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Etruscan City of the Dead: Largest necropolis in the Mediterranean, thousands of tombs are organized in a city-like plan

David Goran

Located on top of a hill north to Cerveteri, the Etruscan Necropolis of Banditaccia contains thousands of tombs organized in a city-like plan, with streets, small squares, and neighborhoods.

Often called a ‘city of the dead’, it is a unique and exceptional testimony to the ancient Etruscan Civilization, the only urban civilization of the pre-Roman Age.

Via degli Inferi, the main entrance to the Banditaccia Necropolis. Photo Credit

Via degli Inferi, the main entrance to the Banditaccia Necropolis. Photo Credit

The name Banditaccia comes from the leasing (bando) of areas of land to the Cerveteri population by the local landowners. Photo Credit

The name Banditaccia comes from the leasing (bando) of areas of land to the Cerveteri population by the local landowners. Photo Credit

Each necropolis tombs has very different traits one from the other, depending on the construction period and technique. The Etruscan settlement of Cerveteri can be dated back to the 9th century B.C., and its necropolis, which contains thousands of tombs, was in use since the 7th century B.C.

The simplest tombs were just small pits and holes, where ashes of the dead were kept.

the only surviving evidence of Etruscan residential architecture. Photo Credit

The only surviving evidence of Etruscan residential architecture. Photo Credit

From there, the city expanded, requiring more architecture and even a small amount of city planning. Some of the tombs are monumental, cut into a rock and topped by impressive tumuli (burial mounds).

The tumuli are circular structures built in tuff, and the interiors, carved from the living rock, house a reconstruction of the house of the dead, including a corridor (dromos), a central hall, and several rooms.

One of the unique features of this necropolis is its urban planning. Photo Credit

One of the unique features of this necropolis is its urban planning. Photo Credit

The tombs in the necropolis imitate houses. Photo Credit

The tombs in the necropolis imitate houses. Photo Credit

The interior was created to resemble an actual house with a bed and a bedside chair. Photo Credit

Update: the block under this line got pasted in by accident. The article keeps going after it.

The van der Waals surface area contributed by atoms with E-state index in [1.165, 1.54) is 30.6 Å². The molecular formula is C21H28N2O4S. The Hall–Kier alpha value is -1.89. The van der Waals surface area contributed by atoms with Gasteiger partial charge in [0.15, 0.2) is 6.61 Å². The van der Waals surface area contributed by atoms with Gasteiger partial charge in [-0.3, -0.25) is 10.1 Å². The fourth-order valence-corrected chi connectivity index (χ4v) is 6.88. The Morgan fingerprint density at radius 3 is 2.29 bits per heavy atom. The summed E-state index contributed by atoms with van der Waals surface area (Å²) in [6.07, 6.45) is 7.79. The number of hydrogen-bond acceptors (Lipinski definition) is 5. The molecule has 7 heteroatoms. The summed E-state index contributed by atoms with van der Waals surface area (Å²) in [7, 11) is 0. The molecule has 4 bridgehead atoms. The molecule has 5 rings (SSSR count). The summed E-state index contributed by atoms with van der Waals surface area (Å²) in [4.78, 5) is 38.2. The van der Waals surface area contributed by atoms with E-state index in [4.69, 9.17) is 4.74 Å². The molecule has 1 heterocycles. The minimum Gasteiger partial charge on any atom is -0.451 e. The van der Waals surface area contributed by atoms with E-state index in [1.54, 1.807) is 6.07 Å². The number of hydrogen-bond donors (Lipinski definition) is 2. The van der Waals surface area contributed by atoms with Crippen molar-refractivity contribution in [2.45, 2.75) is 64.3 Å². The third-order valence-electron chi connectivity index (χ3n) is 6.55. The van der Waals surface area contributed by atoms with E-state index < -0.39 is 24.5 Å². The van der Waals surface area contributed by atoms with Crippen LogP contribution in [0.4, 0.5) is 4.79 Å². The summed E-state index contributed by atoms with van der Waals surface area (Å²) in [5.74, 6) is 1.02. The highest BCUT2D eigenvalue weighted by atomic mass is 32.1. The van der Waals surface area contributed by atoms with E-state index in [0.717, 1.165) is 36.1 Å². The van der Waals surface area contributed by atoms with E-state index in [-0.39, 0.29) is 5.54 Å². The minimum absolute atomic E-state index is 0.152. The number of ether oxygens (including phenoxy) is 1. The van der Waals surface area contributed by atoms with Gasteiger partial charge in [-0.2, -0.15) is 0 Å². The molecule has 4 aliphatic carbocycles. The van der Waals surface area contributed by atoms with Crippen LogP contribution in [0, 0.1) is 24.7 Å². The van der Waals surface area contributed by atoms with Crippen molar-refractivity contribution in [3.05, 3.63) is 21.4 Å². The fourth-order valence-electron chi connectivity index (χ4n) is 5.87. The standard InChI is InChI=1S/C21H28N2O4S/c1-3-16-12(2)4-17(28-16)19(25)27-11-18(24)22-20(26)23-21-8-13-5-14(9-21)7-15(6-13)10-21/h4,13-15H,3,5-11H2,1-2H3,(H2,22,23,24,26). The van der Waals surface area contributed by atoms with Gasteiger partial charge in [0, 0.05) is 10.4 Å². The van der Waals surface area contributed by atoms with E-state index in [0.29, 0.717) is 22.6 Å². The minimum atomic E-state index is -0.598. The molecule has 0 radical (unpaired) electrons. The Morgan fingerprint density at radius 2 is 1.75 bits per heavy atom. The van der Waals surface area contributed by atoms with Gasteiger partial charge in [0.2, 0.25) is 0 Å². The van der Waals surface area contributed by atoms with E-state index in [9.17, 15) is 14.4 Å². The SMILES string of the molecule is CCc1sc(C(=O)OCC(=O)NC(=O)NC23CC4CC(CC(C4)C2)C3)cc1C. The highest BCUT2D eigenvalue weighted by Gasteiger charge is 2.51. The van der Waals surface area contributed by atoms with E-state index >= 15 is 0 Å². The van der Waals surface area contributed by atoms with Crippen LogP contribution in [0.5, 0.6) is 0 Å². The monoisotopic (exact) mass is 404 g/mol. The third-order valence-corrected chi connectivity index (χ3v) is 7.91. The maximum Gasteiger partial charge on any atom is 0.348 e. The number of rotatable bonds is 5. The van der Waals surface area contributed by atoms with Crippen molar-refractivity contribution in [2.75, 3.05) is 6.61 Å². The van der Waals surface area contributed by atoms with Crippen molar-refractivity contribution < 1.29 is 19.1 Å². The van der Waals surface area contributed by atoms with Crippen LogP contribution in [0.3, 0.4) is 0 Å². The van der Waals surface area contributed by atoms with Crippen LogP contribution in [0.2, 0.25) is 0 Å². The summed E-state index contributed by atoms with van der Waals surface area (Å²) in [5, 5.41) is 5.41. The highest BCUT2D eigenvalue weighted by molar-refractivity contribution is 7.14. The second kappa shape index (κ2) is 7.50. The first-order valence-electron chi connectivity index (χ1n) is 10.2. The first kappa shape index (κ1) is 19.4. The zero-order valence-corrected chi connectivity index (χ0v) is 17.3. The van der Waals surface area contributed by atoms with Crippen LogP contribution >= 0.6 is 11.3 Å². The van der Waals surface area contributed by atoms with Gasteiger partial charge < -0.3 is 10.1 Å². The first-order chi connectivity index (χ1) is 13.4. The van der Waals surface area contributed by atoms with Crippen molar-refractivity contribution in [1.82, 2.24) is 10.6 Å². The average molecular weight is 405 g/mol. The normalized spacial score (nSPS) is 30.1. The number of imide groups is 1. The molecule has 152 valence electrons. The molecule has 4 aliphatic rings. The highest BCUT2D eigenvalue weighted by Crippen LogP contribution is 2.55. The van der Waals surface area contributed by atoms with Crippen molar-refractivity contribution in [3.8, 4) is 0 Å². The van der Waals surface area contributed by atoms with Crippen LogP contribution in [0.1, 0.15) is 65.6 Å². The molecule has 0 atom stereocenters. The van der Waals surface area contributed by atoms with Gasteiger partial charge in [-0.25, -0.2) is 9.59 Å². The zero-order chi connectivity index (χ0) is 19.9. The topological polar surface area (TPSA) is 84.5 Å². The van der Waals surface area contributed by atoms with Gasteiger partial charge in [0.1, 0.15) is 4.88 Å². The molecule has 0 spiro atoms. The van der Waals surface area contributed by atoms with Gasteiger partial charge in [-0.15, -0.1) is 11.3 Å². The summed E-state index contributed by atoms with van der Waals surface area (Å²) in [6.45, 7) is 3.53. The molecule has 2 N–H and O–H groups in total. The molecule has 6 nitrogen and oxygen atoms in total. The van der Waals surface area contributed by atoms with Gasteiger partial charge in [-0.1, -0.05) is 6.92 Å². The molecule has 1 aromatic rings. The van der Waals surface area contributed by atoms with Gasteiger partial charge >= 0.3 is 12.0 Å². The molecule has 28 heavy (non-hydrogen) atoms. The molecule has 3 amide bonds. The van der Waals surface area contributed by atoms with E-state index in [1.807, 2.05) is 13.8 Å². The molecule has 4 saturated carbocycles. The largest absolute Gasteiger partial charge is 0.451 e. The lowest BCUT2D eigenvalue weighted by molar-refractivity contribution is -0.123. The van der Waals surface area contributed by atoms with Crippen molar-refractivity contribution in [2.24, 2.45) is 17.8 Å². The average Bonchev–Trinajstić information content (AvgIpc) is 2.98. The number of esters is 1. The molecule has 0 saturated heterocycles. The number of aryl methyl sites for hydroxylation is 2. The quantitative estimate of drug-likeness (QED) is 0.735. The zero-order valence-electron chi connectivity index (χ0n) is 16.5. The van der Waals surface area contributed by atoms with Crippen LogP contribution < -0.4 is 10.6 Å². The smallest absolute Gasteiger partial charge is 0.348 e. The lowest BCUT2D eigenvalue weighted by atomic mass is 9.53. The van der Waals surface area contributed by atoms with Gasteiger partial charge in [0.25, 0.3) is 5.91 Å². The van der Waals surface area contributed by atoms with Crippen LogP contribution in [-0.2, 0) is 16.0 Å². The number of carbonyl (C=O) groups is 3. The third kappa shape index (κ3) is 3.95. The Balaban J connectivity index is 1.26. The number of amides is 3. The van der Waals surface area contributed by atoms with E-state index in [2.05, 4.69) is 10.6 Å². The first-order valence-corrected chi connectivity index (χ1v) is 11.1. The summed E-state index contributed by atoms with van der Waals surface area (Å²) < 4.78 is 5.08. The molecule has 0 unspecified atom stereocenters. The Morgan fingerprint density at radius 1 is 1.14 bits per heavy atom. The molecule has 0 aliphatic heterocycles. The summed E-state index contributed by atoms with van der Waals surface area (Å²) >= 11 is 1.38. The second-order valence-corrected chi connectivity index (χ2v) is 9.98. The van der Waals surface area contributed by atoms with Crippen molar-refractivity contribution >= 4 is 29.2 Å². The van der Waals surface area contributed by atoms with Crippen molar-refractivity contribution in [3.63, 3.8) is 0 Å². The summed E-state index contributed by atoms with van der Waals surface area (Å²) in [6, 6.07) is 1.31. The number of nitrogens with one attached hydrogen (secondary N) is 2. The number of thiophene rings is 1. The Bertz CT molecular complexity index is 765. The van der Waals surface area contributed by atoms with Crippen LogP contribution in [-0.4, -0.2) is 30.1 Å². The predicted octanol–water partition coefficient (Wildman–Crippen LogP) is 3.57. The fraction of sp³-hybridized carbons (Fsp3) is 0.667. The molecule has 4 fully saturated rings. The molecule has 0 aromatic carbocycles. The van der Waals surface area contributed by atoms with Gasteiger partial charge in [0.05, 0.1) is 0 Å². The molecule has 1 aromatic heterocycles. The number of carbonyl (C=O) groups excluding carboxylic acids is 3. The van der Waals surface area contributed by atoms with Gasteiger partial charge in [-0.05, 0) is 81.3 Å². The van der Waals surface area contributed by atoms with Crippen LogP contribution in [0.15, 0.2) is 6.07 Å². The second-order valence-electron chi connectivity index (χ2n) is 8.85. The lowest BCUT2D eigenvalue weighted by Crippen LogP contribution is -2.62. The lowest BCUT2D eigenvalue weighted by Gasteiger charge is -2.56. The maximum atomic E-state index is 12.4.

The interior was created to resemble an actual house with a bed and a bedside chair. Photo Credit

During the early sixth century, a virtual City of the Dead started to emerge with the so-called Dado (cube shaped tombs) which were literally built in streets. Their typology differs in relation to the historical period and the status of the family to whom they belonged.

The Necropolis of Banditaccia is absolutely the most extended ancient necropolis of the whole Mediterranean area. Photo Credit

The Necropolis of Banditaccia is absolutely the most extended ancient necropolis of the whole Mediterranean area. Photo Credit

Interior of an Etruscan tuffa carved tomb inside a round mound. Photo Credit

Interior of an Etruscan tuffa carved tomb inside a round mound. Photo Credit

Because they were built to mirror the Etruscan habitation itself, they are the only examples left of such in any form anywhere. Among the most important tombs uncovered there are the Tomb of the Reliefs (built in the 4th century BC), the Tomb of Shields and Seats, the Five Seat Tomb and the Alcove Tomb.

Burial mound carved of tuffa stone. Photo Credit

Burial mound carved of tuffa stone. Photo Credit

Inscribed in 2004 as a UNESCO World Heritage site. Photo Credit

Inscribed in 2004 as a UNESCO World Heritage site. Photo Credit

A large number of finds excavated at Cerveteri are in the National Etruscan Museum, Rome, with others in the Vatican Museums and many other museums around the world. Recently some of the tombs have been virtually ‘reconstructed’ with their original art, Greek vases, and other grave goods (now in museums) using 3D technology.